As much as they wouldn’t like to admit it themselves, the elderly are some of the most vulnerable people in society. Stairs can rapidly transform from a cruise to the first floor, to an everyday obstacle. The same can be said for bathrooms. And that is why it is so important to know how to adapt bathrooms in the most effective way to eliminate daily hazards. The measures taken, of course, depend on the state of the person’s mobility and health. With that in mind, here is a range of options for adapting a bathroom for an elderly person.
Walk in bath/ shower
Walk-in options are a minimalist yet effective way to make baths and showers more easily accessible. They don’t carry the same stigma (and association with assisted living) as bath seats, boards and joists do, yet they make the transition into the bath equally as easy. Walk-in baths remove the hurdling of the bath walls that can become so imposing as agility deteriorates with age. Simply walk straight in and take a seat and wait for the warm, bubbling water to rise.
Bath lifts and hoists
Naturally though, there are circumstances where more drastic changes are required. Bath lifts and hoists can be a saviour for those with very limited mobility, providing them with the ability to wash unaided. Lifts and hoists vary from metal and motorised to inflatable cushions.
For those who are slightly unsteady on their feet, grab rails are straightforward additions to shore up a bathroom. Grab rails with suction pads are ideal for re-positioning and when you are on the move, but they don’t quite offer the solidity and stability of fixed rails. Stuck for where exactly to put them? If you have any doubts or concerns, it is always worth enlisting the help of an occupational therapist to ensure everything is up to scratch. Where the welfare of your relative is concerned, you can’t afford to be unsure.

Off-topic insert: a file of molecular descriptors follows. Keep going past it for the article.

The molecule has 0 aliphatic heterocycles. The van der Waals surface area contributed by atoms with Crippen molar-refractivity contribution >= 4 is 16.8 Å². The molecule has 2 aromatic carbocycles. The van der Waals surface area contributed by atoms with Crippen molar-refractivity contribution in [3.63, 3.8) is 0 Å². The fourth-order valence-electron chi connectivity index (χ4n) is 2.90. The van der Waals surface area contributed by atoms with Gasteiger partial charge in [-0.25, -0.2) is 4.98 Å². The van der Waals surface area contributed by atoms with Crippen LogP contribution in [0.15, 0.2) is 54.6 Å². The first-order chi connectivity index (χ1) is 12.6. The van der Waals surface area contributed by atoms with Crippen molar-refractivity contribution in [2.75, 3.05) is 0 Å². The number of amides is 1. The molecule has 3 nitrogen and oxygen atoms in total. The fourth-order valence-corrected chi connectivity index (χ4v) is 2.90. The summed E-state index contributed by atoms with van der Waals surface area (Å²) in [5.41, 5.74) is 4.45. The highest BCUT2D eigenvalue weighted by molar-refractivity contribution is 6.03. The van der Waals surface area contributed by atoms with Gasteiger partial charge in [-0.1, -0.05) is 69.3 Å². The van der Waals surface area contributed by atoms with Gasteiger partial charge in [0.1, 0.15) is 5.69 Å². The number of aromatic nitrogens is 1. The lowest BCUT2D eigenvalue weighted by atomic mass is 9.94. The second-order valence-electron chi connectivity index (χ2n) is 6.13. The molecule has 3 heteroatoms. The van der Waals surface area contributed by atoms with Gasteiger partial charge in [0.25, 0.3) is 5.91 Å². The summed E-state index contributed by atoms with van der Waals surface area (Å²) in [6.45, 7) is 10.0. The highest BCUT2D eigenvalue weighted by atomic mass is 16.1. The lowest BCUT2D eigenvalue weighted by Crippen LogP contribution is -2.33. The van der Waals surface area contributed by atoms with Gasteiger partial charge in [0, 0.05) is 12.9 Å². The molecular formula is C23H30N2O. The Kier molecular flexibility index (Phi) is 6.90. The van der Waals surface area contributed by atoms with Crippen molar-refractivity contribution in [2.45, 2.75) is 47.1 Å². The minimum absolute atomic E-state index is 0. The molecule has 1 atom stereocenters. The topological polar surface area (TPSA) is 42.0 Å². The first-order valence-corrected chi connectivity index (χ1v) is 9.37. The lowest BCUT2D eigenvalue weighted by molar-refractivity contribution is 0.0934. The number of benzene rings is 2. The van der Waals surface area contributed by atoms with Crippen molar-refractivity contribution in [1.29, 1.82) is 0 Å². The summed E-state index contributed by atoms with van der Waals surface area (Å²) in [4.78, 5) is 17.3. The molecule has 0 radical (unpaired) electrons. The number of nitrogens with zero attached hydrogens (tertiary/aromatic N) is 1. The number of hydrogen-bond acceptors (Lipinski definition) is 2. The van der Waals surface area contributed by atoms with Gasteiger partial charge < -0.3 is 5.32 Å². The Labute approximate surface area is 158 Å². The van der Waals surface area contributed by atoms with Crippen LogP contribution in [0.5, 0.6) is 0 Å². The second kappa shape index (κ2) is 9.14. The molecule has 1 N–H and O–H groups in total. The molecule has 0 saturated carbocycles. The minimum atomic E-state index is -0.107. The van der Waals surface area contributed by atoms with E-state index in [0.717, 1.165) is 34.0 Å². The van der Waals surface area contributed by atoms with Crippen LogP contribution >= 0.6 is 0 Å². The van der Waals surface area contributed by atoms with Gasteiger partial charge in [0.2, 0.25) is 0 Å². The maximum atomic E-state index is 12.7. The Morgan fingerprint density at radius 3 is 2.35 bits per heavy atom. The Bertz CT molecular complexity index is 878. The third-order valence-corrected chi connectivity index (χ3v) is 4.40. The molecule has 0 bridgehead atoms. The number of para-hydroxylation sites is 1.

An extractor fan is an unobtrusive and inexpensive way to dramatically reduce the risk of slipping. It is a nightmarish thought to think of someone we care about being rooted to the floor after a fall. The installation of an extractor fan goes a long in allaying these fears. By removing the steam generated by a hot bath or shower quickly, the moisture that would otherwise accumulate on bathroom surfaces is eliminated, dramatically reducing the chance of slipping.
The extractor fan on its own will not completely remove slipping as a hazard, and further precautions like non-slip flooring are a sensible way to go. Non-slip flooring can be relatively cheap, but if you insist on cutting costs, you can cover the most at-risk areas with strategically placed mats. Another alternative is non-slip tape, which is equally effective. There does come a point where you don’t want to compromise on the look of the bathroom however, and there are a range of sleek non-slip tiles available to buy.
Regardless of how you elect to customise your bathroom, it is pointless without having a powerful source of steaming hot water you can rely on. A twin impeller shower pump can provide you with reliable sources of both hot and cold water, all but eliminating disappointing lukewarm baths and showers.